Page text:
HOW TO TREAT A MEDICAL EMERGENCY DURING A TRIP

When I travel, I often feel in a parallel world, a world where I can do things I would not dare to do in the ordinary world. Take for example how easily I take my kids for a 14-hour ride?
I can also ride a motorbike, which in real life would seem scary, dangerous and stupid.
Everything feels a bit like a game.
The game and the parallel world disappear as soon as someone is sick.
Suddenly the fantasy world is gone and only anxiety remains followed by the question
“What should I do now?”

I have encountered quite a few situations during my travels.

The first time my son Guy was sick in India, he had a very high fever and hallucinations while sleeping. Lots of scenarios went through my head and lots of guilt too.
At the end it was a case of simple tonsillitis that I treated with antibiotics and rest, he was recovered quite quickly.

My daughter Rotem woke us up in the middle of the night, crying with a toothache. At the time we were in Hampi (a small village in the state of Karnataka, South India), We found ourselves going to a dubious dentist, in a big, dirty Indian city.
Rotem went through a root canal under partial anaesthesia, while screaming constantly
for an hour and a half, not at all pleasant but it happens.

Oren, my partner, got a burn from an old Indian motorbike exhaust (one of the most common injuries in India).
The wound got quite infected, Oren developed a fever and felt terrible.
I was the responsible physician, the spouse, and the only responsible adult with three young children.

Injuries and illnesses are part of life, and part of the trip.
So what do I suggest you do?

If you make sure to prepare properly, you can travel almost anywhere and get an effective medical response when it’s necessary.

How to prepare for your trip:

1. Have a set of medications and first aid (a link) available and ready if necessary.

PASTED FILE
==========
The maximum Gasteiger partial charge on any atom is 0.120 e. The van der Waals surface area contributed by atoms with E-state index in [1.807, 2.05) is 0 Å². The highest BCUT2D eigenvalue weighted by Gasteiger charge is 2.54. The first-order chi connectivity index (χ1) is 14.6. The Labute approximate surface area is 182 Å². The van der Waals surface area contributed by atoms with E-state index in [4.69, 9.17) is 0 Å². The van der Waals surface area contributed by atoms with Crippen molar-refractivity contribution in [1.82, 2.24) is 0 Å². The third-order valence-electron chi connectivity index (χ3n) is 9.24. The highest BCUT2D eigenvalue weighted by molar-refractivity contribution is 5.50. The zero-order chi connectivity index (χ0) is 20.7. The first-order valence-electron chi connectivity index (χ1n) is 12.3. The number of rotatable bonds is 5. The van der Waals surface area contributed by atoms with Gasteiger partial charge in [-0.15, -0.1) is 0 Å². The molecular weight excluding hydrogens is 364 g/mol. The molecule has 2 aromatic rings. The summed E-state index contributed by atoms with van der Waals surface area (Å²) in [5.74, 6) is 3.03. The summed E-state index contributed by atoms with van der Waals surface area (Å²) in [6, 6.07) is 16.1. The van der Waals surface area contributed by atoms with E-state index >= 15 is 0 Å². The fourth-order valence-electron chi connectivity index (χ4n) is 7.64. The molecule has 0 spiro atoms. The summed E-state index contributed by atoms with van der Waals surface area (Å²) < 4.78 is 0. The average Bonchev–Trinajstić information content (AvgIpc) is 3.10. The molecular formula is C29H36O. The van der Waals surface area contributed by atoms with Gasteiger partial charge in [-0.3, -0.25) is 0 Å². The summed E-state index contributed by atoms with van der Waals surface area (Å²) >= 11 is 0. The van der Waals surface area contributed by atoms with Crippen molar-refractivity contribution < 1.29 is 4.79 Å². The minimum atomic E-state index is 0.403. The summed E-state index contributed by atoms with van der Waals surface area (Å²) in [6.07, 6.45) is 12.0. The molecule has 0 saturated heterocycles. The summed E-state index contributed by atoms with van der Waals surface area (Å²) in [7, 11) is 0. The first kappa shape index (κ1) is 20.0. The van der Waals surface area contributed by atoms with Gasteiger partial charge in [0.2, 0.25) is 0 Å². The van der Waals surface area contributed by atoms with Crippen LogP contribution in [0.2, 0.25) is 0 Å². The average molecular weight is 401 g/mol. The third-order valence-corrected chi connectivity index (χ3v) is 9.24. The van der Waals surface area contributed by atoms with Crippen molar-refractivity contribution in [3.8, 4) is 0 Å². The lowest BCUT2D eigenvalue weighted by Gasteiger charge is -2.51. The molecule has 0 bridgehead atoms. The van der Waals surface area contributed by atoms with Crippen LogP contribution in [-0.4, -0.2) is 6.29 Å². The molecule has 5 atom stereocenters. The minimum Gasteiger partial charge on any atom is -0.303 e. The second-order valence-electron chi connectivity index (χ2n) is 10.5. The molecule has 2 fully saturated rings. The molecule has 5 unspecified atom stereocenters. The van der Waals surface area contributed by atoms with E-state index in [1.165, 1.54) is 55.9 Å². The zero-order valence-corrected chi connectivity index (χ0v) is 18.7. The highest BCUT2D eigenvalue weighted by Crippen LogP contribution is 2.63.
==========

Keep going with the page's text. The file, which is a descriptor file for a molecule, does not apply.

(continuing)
2. When you reach a new place in your travels, find out where is a good clinic, where is the nearest hospital (in case of an emergency), where is the recommended hospital (in a case you can travel a little further to receive a better treatment), and how to call an ambulance.

3. In a medical emergency, contact a local physician immediately.
4. Contact your insurance as soon as possible to inform them about the situation and get their guidance. The insurance company will be able to start with immediate help if necessary, and maybe guide you as to where is the best place to go to.
You should make sure you know in advance how to make immediate contact with the insurance if necessary, the worst thing is to start looking through your paperwork when you are under pressure.

Most importantly, if someone is sick or wounded, take a deep breath and calm down.
Think about what you would do in a similar situation if you were back home,
and act accordingly.
Remember that even on a trip and even if you are in an underdeveloped country,
the high fever will most likely NOT be malaria, and the diarrhoea will pass by itself.

Wishing you all a pleasant and healthy trip.